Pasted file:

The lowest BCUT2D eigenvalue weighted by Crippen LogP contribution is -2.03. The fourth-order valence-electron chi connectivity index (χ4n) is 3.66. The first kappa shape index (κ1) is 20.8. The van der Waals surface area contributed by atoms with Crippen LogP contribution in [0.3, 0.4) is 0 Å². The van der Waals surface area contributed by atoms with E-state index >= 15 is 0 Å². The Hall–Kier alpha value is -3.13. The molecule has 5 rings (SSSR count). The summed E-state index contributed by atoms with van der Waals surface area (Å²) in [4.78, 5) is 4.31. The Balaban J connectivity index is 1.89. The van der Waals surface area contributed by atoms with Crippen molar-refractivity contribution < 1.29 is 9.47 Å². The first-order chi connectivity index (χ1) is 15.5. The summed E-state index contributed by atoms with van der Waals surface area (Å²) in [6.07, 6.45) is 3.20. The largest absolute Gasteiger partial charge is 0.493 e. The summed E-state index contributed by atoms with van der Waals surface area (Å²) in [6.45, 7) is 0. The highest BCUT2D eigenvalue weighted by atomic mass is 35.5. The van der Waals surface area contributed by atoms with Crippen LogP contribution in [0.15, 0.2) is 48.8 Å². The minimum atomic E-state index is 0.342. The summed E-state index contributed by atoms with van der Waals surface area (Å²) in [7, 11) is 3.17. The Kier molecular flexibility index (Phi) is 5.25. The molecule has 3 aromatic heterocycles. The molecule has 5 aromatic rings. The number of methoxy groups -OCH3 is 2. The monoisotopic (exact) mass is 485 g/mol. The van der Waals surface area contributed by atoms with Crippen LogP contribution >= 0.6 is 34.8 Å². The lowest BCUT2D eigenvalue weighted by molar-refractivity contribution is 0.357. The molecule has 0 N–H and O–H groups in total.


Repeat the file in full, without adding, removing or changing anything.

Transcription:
The lowest BCUT2D eigenvalue weighted by Crippen LogP contribution is -2.03. The fourth-order valence-electron chi connectivity index (χ4n) is 3.66. The first kappa shape index (κ1) is 20.8. The van der Waals surface area contributed by atoms with Crippen LogP contribution in [0.3, 0.4) is 0 Å². The van der Waals surface area contributed by atoms with E-state index >= 15 is 0 Å². The Hall–Kier alpha value is -3.13. The molecule has 5 rings (SSSR count). The summed E-state index contributed by atoms with van der Waals surface area (Å²) in [4.78, 5) is 4.31. The Balaban J connectivity index is 1.89. The van der Waals surface area contributed by atoms with Crippen molar-refractivity contribution < 1.29 is 9.47 Å². The first-order chi connectivity index (χ1) is 15.5. The summed E-state index contributed by atoms with van der Waals surface area (Å²) in [6.07, 6.45) is 3.20. The largest absolute Gasteiger partial charge is 0.493 e. The summed E-state index contributed by atoms with van der Waals surface area (Å²) in [6.45, 7) is 0. The highest BCUT2D eigenvalue weighted by atomic mass is 35.5. The van der Waals surface area contributed by atoms with Crippen LogP contribution in [0.15, 0.2) is 48.8 Å². The minimum atomic E-state index is 0.342. The summed E-state index contributed by atoms with van der Waals surface area (Å²) in [7, 11) is 3.17. The Kier molecular flexibility index (Phi) is 5.25. The molecule has 3 aromatic heterocycles. The molecule has 5 aromatic rings. The number of methoxy groups -OCH3 is 2. The monoisotopic (exact) mass is 485 g/mol. The van der Waals surface area contributed by atoms with Crippen LogP contribution >= 0.6 is 34.8 Å². The lowest BCUT2D eigenvalue weighted by molar-refractivity contribution is 0.357. The molecule has 0 N–H and O–H groups in total.